Major American Financial Institutions Withdraw From Global Climate Investment Org In Blow To Green Agenda

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Several of the largest asset managers in the U.S. are withdrawing from a major coalition of companies focused on advancing green investment strategies and climate-sensitive corporate management.

JPMorgan Asset Management (JMAM) and State Street Global Advisors will not be renewing membership in Climate Action 100+, a coalition of investors and asset managers with a combined $68 trillion under management that pushes corporations to reduce emissions and adopt climate risk disclosure practices, according to Financial Times. BlackRock — the largest asset manager in the world — is scaling back its involvement with Climate Action 100+, withdrawing from the coalition as a corporate member but staying involved through its smaller international arm.

Climate Action 100+ and Ceres — a green shareholder activist group that co-founded the coalition — are currently under investigation by the House Judiciary Committee, which is alleging that the coalition’s advancement of progressive Environmental, Social and Corporate Governance (ESG) policies may constitute non-competitive activity in violation of U.S. antitrust law.

JPMAM has about $3.1 trillion under management, according to Financial News, while State Street controlled about $3.7 trillion in assets as of September 2023 and BlackRock manages assets worth about $9 trillion. All three firms joined Climate Action 100+ in 2020. (RELATED: EXCLUSIVE: Jim Jordan, House Republicans Launch Investigation Into BlackRock, Vanguard, Others Over ESG Practices)

“Today’s decisions by JPMorgan and State Street are big wins for freedom and the American economy, and we hope more financial institutions follow suit in abandoning collusive ESG actions,” House Judiciary Committee Chairman Jim Jordan wrote of the withdrawals in a statement posted to X, formerly Twitter.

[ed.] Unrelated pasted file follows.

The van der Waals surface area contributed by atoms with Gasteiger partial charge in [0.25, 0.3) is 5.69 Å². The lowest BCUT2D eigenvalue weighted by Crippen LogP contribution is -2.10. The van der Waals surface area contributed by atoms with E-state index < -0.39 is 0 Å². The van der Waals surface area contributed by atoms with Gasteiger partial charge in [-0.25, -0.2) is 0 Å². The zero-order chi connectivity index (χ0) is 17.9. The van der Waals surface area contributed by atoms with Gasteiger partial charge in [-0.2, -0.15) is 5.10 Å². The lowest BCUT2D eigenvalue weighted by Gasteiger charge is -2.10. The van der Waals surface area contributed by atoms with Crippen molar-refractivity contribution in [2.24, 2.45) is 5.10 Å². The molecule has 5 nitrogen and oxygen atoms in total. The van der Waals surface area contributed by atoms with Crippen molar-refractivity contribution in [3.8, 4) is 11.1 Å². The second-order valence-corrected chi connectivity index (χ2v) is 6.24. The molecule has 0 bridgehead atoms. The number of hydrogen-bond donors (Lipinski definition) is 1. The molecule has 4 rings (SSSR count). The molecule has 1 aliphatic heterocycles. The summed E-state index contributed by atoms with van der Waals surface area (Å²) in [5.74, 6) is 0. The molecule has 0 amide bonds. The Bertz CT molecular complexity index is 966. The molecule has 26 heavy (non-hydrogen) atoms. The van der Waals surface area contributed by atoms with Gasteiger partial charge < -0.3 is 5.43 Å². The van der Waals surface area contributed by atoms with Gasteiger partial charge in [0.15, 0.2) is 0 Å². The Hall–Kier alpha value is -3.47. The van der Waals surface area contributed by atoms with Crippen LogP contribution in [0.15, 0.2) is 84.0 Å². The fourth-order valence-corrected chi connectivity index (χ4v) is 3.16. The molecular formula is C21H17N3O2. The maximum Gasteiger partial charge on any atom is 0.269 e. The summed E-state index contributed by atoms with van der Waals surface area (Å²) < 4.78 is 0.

JPMAM has built up a team of about 40 professionals who specialize in sustainable investing, providing it the ability to pursue its own climate-oriented strategies, a JPMAM spokesperson told Financial News.

“Given these strengths and the evolution of its own stewardship capabilities, JPMAM has determined that it will no longer participate in Climate Action 100+ engagements,” the spokesperson told Financial News.

JPMAM and State Street are the latest major Western firms to drop out of climate-oriented corporate initiatives. Vanguard, another massive asset manager, withdrew from the Net Zero Asset Management initiative in 2022, while major insurers including Lloyd’s of London, Allianz and Axa all pulled out of the Net-Zero Insurance Alliance in 2023, according to Reuters.

“After careful review, State Street Global Advisors has concluded the enhanced Climate Action 100+ Phase 2 requirements for signatories will not be consistent with our independent approach to proxy voting and portfolio company engagement,” a spokesperson for State Street told the Daily Caller News Foundation. “As a result, we have decided to withdraw from Climate Action 100+.”

BlackRock, which did not fully withdraw from the coalition as JPMAM and State Street did, had arrived at the decision to change its level of engagement with Climate Action 100+ a few weeks ago, a spokesperson for the company told the DCNF.

“BlackRock has also changed its relationship with Climate Action 100+ as a result of changes Climate Action 100+ has made to its strategy. BlackRock became a signatory to Climate Action 100+ in Q1 2020, at a time when Climate Action 100+ was focused on corporate disclosure,” a note from BlackRock regarding the change of its relationship with Climate Action 100+ reads. “In June 2023, Climate Action 100+ published its phase 2 strategy which comes into effect in June 2024. This new strategy will require signatories to make an overarching commitment to use client assets to pursue emissions reductions in investee companies through stewardship engagement. In our judgment, making this new commitment across our assets under management would raise legal considerations, particularly in the U.S.”

Climate Action 100+ does not comment on the circumstances surrounding individual departures from its ranks, a spokesperson told the DCNF.

JPMAM did not respond immediately to a request for comment.

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